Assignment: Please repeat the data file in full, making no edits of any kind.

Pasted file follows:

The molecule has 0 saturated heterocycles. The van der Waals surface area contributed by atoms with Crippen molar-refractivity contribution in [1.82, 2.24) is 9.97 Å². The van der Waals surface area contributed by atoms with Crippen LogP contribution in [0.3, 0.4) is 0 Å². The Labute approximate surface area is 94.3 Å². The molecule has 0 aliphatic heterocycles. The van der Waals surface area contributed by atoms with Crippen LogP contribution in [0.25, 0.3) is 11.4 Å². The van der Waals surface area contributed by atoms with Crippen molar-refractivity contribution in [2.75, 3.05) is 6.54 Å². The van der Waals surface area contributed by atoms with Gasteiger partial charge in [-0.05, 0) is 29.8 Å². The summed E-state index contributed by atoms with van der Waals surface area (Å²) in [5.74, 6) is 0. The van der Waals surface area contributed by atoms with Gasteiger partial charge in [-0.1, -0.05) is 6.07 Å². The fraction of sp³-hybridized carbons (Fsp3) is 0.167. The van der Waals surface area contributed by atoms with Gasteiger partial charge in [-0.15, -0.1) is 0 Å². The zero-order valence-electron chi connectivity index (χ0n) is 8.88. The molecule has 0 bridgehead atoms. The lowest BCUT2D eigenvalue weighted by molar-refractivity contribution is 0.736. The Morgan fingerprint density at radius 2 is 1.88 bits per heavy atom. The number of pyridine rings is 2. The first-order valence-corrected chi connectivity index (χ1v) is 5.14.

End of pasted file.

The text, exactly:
The molecule has 0 saturated heterocycles. The van der Waals surface area contributed by atoms with Crippen molar-refractivity contribution in [1.82, 2.24) is 9.97 Å². The van der Waals surface area contributed by atoms with Crippen LogP contribution in [0.3, 0.4) is 0 Å². The Labute approximate surface area is 94.3 Å². The molecule has 0 aliphatic heterocycles. The van der Waals surface area contributed by atoms with Crippen LogP contribution in [0.25, 0.3) is 11.4 Å². The van der Waals surface area contributed by atoms with Crippen molar-refractivity contribution in [2.75, 3.05) is 6.54 Å². The van der Waals surface area contributed by atoms with Gasteiger partial charge in [-0.05, 0) is 29.8 Å². The summed E-state index contributed by atoms with van der Waals surface area (Å²) in [5.74, 6) is 0. The van der Waals surface area contributed by atoms with Gasteiger partial charge in [-0.1, -0.05) is 6.07 Å². The fraction of sp³-hybridized carbons (Fsp3) is 0.167. The van der Waals surface area contributed by atoms with Gasteiger partial charge in [-0.15, -0.1) is 0 Å². The zero-order valence-electron chi connectivity index (χ0n) is 8.88. The molecule has 0 bridgehead atoms. The lowest BCUT2D eigenvalue weighted by molar-refractivity contribution is 0.736. The Morgan fingerprint density at radius 2 is 1.88 bits per heavy atom. The number of pyridine rings is 2. The first-order valence-corrected chi connectivity index (χ1v) is 5.14.